Photo slideshow: Kentucky defeats Houston to reach Elite Eight
Three takeaways from Kentucky basketball’s heart-stopping 62-58 win over Houston:
1. If I ever I hurt my foot, I’m going to Wisconsin
Before Thursday, I would have bet almost anything UK forward PJ Washington, he of the sprained left foot, would not be ready in time for Kentucky’s Midwest Regional semifinal game against the Cougars. After all, the Cats’ leading scorer and rebounder had spent last weekend sporting a cast and using a scooter. But then, Washington reportedly jetted off to Wisconsin to see a foot specialist. And, voila, medical miracles do happen.
“We don’t win this game without PJ,” said teammate Reid Travis after Washington scored 16 points in 25 minutes as the Cats reached their seventh Elite Eight in John Calipari’s 10 years as the team’s head coach.
It wasn’t just the points, but when Washington scored them. UK had lost a 13-point lead, trailing 54-51 and then 58-55, when Washington got the ball in the post. “We knew they were going to Washington, but we had guarded the post pretty good,” said Houston Coach Kelvin Sampson. “But for some reason we missed a defensive assignment.”
And PJ made them pay by putting the ball in the hole while being fouled. Washington missed the free throw, but made up for it quickly by coming up with a huge defensive play at the other end, blocking a drive by Houston’s Corey Davis. UK rebounded. And Tyler Herro drilled a three-pointer with 26 seconds left that proved to be the difference.
“Make no mistake, he’s their best player, No. 25,” said Sampson afterward. “He’s the only one we didn’t have an answer for.”
Thank goodness that doctor in Wisconsin had the answers.
2. An epic collapse and an epic save all on the same night
In the end, the Cats pulled the win out of the fire. But not without testing Big Blue Nation’s blood pressure in the process. UK led 37-26 at halftime. And the Cats had not lost a game when leading by double digits at halftime since Dec. 15, 2007, at Freedom Hall in Louisville. Up 40-28 over UAB that afternoon under Billy Gillispie, the Cats lost 79-76. So, yes, Calipari still has never lost a game at Kentucky in which his team led by 10 or more at the half.
When Herro connected on a runner just 23 seconds into the second half, the lead reached 13 points. Houston didn’t stop defending and soon it became harder and harder for Kentucky to score. The Cougars entered the game the national leader in field-goal-percentage defense (36.7 percent) and from the 17:05 mark to the 3:38 mark, UK was outscored 25-10.
Turnovers were a problem. Kentucky ended up with 14 on the night, compared to seven for Houston. Travis and Ashton Hagans ended up with four each. And when not turning the ball over, the Cats couldn’t get shots to fall. After shooting 56 percent the first half, the Cats shot 38.1 the second, and that included the clutch shots down the stretch.
That may have been the most impressive part. With Davis and running mate Armoni Brooks throwing in shots, Houston had all the momentum, up 58-55 with 1:12 left. But, much as it did last weekend to beat Wofford in the second round, Calipari’s club made the key, gritty plays at the end to survive and advance.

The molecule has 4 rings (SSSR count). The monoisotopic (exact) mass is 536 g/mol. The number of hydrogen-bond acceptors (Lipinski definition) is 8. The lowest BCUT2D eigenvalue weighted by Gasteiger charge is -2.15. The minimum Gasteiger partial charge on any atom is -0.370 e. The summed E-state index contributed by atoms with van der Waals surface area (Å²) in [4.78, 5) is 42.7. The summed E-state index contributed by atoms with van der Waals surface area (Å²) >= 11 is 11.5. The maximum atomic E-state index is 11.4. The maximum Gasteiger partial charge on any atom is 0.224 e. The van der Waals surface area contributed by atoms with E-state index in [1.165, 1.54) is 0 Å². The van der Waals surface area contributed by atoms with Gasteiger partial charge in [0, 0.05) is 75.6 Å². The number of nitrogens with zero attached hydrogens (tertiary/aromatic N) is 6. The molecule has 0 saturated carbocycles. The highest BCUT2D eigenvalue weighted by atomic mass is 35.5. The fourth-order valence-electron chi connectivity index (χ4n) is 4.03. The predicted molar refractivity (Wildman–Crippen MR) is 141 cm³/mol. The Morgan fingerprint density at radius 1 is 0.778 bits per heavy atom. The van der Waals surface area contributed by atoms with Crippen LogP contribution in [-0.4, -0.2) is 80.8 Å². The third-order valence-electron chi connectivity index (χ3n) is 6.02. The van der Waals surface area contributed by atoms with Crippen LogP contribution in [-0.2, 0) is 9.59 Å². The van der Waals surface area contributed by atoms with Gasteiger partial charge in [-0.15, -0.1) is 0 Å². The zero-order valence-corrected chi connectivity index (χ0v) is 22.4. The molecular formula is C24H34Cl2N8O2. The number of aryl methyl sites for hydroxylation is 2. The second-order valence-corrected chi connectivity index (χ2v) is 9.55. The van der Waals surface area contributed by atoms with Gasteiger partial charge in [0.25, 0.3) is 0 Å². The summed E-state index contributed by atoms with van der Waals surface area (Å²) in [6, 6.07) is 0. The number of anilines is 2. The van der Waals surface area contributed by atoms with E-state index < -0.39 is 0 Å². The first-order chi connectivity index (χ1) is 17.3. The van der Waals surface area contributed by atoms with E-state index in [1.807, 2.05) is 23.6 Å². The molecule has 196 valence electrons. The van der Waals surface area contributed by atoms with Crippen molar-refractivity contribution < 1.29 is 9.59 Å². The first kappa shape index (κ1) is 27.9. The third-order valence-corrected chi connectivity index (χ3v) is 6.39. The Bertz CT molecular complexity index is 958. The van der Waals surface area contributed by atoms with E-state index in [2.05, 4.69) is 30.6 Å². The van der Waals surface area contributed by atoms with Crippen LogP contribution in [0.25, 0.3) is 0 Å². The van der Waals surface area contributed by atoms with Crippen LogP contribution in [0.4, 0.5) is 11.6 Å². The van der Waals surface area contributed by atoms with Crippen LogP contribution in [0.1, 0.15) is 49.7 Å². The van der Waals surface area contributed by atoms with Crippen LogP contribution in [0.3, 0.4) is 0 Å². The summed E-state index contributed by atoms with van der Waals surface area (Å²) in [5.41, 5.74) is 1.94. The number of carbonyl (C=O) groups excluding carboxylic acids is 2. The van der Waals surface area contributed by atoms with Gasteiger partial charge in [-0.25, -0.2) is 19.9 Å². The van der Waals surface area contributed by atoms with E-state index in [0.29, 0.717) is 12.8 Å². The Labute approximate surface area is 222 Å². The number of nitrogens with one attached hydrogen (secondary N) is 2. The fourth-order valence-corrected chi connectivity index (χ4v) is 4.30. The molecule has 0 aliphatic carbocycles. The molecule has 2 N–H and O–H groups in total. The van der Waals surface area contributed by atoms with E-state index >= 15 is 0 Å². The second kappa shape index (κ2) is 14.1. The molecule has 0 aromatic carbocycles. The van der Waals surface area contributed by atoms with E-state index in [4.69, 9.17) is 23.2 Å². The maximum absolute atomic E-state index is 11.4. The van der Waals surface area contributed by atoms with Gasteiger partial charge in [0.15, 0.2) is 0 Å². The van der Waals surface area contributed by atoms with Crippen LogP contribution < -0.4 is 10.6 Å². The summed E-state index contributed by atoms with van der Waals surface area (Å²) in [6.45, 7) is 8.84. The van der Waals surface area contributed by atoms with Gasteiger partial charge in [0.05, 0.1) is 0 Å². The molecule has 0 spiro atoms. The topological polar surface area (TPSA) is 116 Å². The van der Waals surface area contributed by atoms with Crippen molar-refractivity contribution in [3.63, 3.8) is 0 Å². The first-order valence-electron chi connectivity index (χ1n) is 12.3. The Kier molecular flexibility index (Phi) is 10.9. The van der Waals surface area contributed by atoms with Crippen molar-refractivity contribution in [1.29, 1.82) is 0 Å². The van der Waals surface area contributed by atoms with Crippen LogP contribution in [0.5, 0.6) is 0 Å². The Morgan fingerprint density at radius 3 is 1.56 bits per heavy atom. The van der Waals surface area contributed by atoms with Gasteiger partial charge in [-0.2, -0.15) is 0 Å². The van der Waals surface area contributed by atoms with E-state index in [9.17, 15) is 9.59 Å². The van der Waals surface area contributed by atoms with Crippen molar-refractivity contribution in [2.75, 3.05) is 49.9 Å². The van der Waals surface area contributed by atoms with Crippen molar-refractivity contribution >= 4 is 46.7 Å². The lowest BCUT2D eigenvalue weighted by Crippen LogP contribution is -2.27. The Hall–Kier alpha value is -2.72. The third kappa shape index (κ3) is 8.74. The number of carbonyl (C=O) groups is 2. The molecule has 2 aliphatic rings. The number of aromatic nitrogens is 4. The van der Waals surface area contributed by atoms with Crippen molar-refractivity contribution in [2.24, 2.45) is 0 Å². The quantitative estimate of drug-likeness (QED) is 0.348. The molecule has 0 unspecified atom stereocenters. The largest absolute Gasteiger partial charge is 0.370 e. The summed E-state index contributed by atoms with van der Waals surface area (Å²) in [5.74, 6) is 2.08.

3. And now, for a third time, it’s Auburn
Bruce Pearl, I think you know Mr. Calipari. And John Calipari, I think you know Mr. Pearl. The two are not the best of friends, dating back to the days when Pearl was the coach at Tennessee and Calipari was the coach at Memphis. Territorial battles reared their ugly heads. Now here they are again all those years later, facing off for a trip to the Final Four. Tip time is 2:20 p.m. on Sunday.
Kentucky and Auburn have met twice this season. UK won both. The Cats prevailed 82-80 at Auburn, then ran the Tigers out of Rupp Arena 80-53. Auburn hasn’t lost since, reeling off 11 straight wins, many in impressive fashion — 84-64 over Tennessee in the SEC Tournament final and 89-75 over Kansas in the second round of this tournament. Now add North Carolina to the list. No. 5 seed Tigers 97, No. 1 seed Tar Heels 80.
Incredible shooting has marked this incredible run. Auburn made 15 of 40 three-pointers in trouncing Tennessee. It was 13-of-30 from beyond the arc on the way to embarrassing Kansas. (Auburn led 51-25 at the half.) And Friday, Auburn was 17-of-37 from downtown to send Roy Williams and the Heels packing.
Alas, the win did not come without a significant loss.
After scoring 20 points and grabbing 11 rebounds, Auburn’s Chuma Okeke had his knee buckle badly with 8:08 left. The 6-foot-8 sophomore from Atlanta had to be helped off the floor. The injury appeared so gruesome that North Carolina players came over and offered encouragement as Okeke was carried off the floor. There was no immediate word about the extent of the injury, other than it was likely serious. And Okeke averages 11.8 points and 6.7 rebounds a game.
Pearl has plenty of other weapons. Jared Harper and Bryce Brown, to name a couple. Friday night, backup guard J’Von McCormick scored 10 points. And little-used Danjel Purifoy, averaging all of 3.1 points per game on the year, jumped up out of nowhere to drill four of six three-pointers for 12 points. I told you Auburn was hot. Red hot.
So for John Calipari to reach his fifth Final Four at Kentucky, and his first since 2015, he has to beat Bruce Pearl for the third time this season. And for Pearl to reach his first Final Four, the Auburn coach has to figure out a way to beat Calipari, something he hasn’t been able to do this year.
You know the old hoops axiom, it’s hard to beat a good team three times in one season.